The Societal Challenges pillar of Horizon 2020 plays an important role in reinforcing Europeans citizens’ confidence in the European Union. Through investing in innovation that directly improves people’s lives, such as health, the EU uses its combined resources to provide real, added-value benefits to its citizens.
Health is considered our most basic and essential asset. Article 168 of the Treaty on the Functioning of the European Union (TFEU) states that a high level of human health protection should be ensured in the definition and implementation of all Union policies and activities.
However, major inequalities still exist in healthcare capabilities and children´s well-being within EU member states. Astronomical prices of new drugs for cancer and hepatitis C in Europe have attracted considerable media and public attention, which has brought the debate on access to medicines in the political spotlight of the EU and its Member States.
Though the challenge of access to medicines has long been a concern for low- and middle-income countries, high prices now also threaten equitable access to treatment in the world’s wealthiest countries, including Europe. Public health experts highlight the need to improve access to high quality, timely and accurate diagnosis, care, treatment and long term follow up strategies across Europe.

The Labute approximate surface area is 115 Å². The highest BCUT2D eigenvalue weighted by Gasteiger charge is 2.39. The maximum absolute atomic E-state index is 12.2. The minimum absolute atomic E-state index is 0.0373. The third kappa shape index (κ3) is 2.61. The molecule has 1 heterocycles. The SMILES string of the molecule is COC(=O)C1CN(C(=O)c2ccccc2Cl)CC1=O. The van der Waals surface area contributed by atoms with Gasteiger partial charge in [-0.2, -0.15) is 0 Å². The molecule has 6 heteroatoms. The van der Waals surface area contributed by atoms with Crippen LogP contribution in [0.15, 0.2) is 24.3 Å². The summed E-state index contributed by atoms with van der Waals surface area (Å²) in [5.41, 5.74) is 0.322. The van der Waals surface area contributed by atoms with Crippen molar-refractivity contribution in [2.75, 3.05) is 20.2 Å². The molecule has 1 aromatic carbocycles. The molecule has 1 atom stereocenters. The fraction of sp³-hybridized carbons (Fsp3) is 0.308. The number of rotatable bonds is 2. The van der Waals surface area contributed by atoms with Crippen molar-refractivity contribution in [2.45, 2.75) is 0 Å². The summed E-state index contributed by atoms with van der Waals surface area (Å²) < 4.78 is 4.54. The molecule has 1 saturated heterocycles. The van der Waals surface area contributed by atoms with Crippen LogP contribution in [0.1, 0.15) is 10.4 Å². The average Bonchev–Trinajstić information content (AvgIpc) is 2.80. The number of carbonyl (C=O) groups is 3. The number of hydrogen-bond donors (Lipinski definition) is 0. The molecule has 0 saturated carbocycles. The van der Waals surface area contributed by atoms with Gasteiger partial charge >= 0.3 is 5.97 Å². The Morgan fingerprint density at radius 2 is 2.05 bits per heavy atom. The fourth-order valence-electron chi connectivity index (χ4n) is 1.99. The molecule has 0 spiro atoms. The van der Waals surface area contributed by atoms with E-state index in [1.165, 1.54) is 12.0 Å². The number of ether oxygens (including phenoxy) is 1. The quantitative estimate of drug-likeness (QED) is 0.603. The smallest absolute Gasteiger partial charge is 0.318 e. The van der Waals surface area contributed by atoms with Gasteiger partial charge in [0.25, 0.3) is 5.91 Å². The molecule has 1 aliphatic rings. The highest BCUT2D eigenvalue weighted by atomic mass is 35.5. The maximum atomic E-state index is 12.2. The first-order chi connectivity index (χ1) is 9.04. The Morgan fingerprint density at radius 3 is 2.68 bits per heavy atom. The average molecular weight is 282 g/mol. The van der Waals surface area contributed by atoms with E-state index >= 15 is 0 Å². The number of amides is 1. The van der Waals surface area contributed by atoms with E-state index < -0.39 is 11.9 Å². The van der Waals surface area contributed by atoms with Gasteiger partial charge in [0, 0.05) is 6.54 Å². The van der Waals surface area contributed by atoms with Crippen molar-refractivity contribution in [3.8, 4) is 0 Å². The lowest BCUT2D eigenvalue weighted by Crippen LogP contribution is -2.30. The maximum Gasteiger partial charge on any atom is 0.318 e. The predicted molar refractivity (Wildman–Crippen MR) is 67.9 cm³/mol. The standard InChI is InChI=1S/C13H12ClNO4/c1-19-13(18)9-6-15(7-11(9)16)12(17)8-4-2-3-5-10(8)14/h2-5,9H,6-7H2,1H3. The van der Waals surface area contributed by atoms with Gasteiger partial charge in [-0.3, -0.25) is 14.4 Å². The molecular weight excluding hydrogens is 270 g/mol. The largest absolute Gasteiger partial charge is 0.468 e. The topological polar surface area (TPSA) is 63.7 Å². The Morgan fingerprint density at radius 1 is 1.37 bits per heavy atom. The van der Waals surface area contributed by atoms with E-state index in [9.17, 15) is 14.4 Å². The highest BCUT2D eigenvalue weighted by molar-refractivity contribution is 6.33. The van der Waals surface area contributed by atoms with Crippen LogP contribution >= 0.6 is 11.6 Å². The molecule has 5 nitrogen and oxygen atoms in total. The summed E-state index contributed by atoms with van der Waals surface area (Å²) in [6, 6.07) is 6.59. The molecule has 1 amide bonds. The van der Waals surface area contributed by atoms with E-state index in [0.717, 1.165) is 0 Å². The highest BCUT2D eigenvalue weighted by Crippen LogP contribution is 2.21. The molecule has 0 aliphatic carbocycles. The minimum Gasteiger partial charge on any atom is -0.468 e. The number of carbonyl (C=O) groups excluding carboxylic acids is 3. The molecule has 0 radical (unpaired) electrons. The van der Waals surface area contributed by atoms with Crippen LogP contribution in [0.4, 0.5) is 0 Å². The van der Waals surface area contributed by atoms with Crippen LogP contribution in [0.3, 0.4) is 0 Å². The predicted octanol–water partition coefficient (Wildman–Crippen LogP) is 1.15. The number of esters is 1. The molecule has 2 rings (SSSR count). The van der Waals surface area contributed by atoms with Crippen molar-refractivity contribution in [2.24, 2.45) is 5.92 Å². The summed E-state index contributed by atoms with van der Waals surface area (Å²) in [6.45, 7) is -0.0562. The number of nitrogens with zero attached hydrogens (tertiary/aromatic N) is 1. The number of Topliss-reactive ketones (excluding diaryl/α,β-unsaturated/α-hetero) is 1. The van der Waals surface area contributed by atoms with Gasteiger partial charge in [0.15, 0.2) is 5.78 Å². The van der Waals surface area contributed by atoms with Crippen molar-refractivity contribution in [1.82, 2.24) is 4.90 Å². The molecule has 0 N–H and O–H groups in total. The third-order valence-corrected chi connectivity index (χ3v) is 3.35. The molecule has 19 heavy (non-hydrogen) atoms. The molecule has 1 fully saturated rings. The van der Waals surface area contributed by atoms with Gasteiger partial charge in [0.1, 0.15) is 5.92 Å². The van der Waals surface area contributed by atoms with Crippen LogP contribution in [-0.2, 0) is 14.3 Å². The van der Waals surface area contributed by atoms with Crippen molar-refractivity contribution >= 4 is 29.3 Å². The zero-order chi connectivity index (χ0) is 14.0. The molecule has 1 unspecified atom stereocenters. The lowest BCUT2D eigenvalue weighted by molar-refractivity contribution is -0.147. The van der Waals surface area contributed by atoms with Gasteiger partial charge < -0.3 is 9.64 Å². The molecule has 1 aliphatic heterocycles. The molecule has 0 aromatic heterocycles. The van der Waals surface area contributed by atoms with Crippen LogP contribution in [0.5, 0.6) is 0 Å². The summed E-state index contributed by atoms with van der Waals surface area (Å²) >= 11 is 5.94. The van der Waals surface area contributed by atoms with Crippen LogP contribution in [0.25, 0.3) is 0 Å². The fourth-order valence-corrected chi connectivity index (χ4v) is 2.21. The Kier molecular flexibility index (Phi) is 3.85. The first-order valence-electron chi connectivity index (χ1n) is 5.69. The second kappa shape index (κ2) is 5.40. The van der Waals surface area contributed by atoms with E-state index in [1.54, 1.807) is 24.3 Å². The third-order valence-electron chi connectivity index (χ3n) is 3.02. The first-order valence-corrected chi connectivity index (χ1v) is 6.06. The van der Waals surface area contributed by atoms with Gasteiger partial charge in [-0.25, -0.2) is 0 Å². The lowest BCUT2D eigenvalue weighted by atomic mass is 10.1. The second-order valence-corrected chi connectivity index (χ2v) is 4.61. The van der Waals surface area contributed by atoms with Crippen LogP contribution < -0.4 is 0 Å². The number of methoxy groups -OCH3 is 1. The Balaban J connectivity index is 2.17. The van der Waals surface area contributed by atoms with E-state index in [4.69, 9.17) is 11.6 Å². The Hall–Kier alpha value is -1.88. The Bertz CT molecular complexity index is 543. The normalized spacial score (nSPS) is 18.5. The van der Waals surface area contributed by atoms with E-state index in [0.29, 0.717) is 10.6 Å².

In this contribution we highlight the key principles that should drive the next funding framework programme to enhance the quality and efficiency of Horizon 2020 biomedical R&D spending. Firm and binding requirements need to be put in place by the European Commission from basic research onwards to ensure that publicly funded biomedical R&D targets prioritise public health needs and results in health technologies that are suitable, affordable and available for target populations, including those in resource-poor settings.